Great info from www.Trianglegardener.com Gardening Tips In The Garden – July-August gardening tips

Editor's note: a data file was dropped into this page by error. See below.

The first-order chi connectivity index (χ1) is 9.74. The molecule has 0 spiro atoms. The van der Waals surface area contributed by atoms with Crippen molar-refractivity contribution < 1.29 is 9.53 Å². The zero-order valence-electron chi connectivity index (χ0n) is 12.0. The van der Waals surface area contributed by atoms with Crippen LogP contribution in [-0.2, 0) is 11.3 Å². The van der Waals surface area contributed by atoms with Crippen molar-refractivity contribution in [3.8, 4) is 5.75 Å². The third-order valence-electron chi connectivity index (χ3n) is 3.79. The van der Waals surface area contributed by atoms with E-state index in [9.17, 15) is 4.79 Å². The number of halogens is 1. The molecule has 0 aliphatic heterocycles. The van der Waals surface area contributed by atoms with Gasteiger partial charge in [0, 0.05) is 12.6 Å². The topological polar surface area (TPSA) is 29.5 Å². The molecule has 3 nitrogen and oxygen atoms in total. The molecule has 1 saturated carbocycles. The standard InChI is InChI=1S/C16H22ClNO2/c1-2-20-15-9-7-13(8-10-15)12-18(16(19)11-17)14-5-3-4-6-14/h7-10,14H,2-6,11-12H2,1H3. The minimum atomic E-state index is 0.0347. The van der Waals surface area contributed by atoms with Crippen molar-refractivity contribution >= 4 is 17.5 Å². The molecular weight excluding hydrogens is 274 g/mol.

Helpful tips for gardening in the Triangle. Flowers • Refresh your annuals with new ones, cut back plants that are leggy or struggling. • Fertilize container plants every week to 10 days and keep these watered, sometimes twice a day if in full sun. • Deadhead perennials and annuals for continued blooming. • You can divide most perennials anytime if they are crowded or you want to get them started in another location. Be sure plants are well watered before dividing. Water them in after planting to ensure good root-to-soil contact. • Flower stalks of bearded iris should be pruned off and the leaves cut back in a fan shape after the tips turn brown. • Make sure the garden receives at least 1 to 2 inches of deep watering per week. Shallow watering doesn’t reach the deep roots of the plant. • Deadhead roses after the bloom, keep watered and continue spraying. Fruits and Vegetables • After blackberries and raspberries have finished blooming, prune the canes to the ground that bore fruit along with any old canes. • Prune aggressive growing water sprouts on fruit trees, especially sprouts growing from the base of trees. • Harvest vegetables and fruits in the morning, not during the heat of the day. Immediately place the harvest in a cool place to prevention deterioration of taste and quality. After the harvest, remove summer crop debris to prevent disease and insect problems. • Watch for blossom end rot on tomatoes. Provide plenty of water and some fertilizer. Provide light shade if blossom drop is a problem. • Start planting the fall garden. Turnip, broccoli, cabbage and cauliflower can be direct seeded into the garden in August. Remember to keep plants watered and even shaded from the afternoon sun. • Donate some of your extra produce to a local food bank. Lawns • Don’t fertilize your fescue lawn until fall. Fertilizing now makes fescue lawns more susceptible to disease problems. Fescue grasses will go dormant and turn brown in the heat of the summer, but should green up when cooler, wet weather returns. • Bermudagrass and Zoysiagrass may benefit from a light application of fertilizer unless you have done that recently. • Keep mower blade sharp. Smooth cuts cause less moisture loss of the blades of grass. Mowing heights for your lawn are important. Bermuda, Centipede and Zoysia should be mowed at 1-2 inches, fescue at 3-4 inches. • Don’t bag grass clippings. Leave them on the lawn and save 25% on your fertilizer needs for the year. • Spot treat broadleaf weeds. Apply a pre-emergent for bluegrass, henbit, chickweed, and other winter weeds. • Manage your lawn watering needs through the Turf Irrigation Water Management Program at NC State. The program calculates and tracks watering requirements based on current weather data. Details at www.turffiles.ncsu.edu . Trees and Shrubs • Water young trees and shrubs. • Stop pruning evergreens and hedges in late August, except to remove dead wood or crossed branches that are rubbing. New growth from late pruning can be harmed in winter. • Fertilize shrubs in August and then not until spring. • Remove faded flowers on crape myrtle to encourage a second flowering. • Powdery mildew most often attacks in late summer. You can prune the plant for better air circulation and reduce fertilizer to avoid late-season growth. Better yet, plant powdery mildew-resistant varieties in the fall. Insects • Don’t let weeds go to seed or you will have double the weeds next year. Hand pull annual weeds. Use a tool to get beneath the roots when pulling perennial weeds. Be careful when using tools such as hoes around the roots of desirable plants. Mulch can help suppress weeds as well as reducing moisture loss. If you use herbicides, pay attention to the directions. • Japanese beetles are here. You can hand pick them off the plant or use traps, if you clean these daily. • Treat/remove bagworms on junipers, Leyland Cyprus and arborvitae. • Watch for yellow jackets, wasps and hornets in the landscape and keep away from them. They are beneficial in pollinating and eating insects. • Aphids, lace bugs, caterpillars, dogwood borers, two-spotted spider mites, and other insects are active and require different forms of treatment. Details at www.ces.ncsu.edu. • The single most effective means of reducing mosquito populations is to eliminate standing water. • Scale and mealybug problems do need to be controlled with a horticultural oil spray 3 to 4 times a year, especially on shrubs and trees.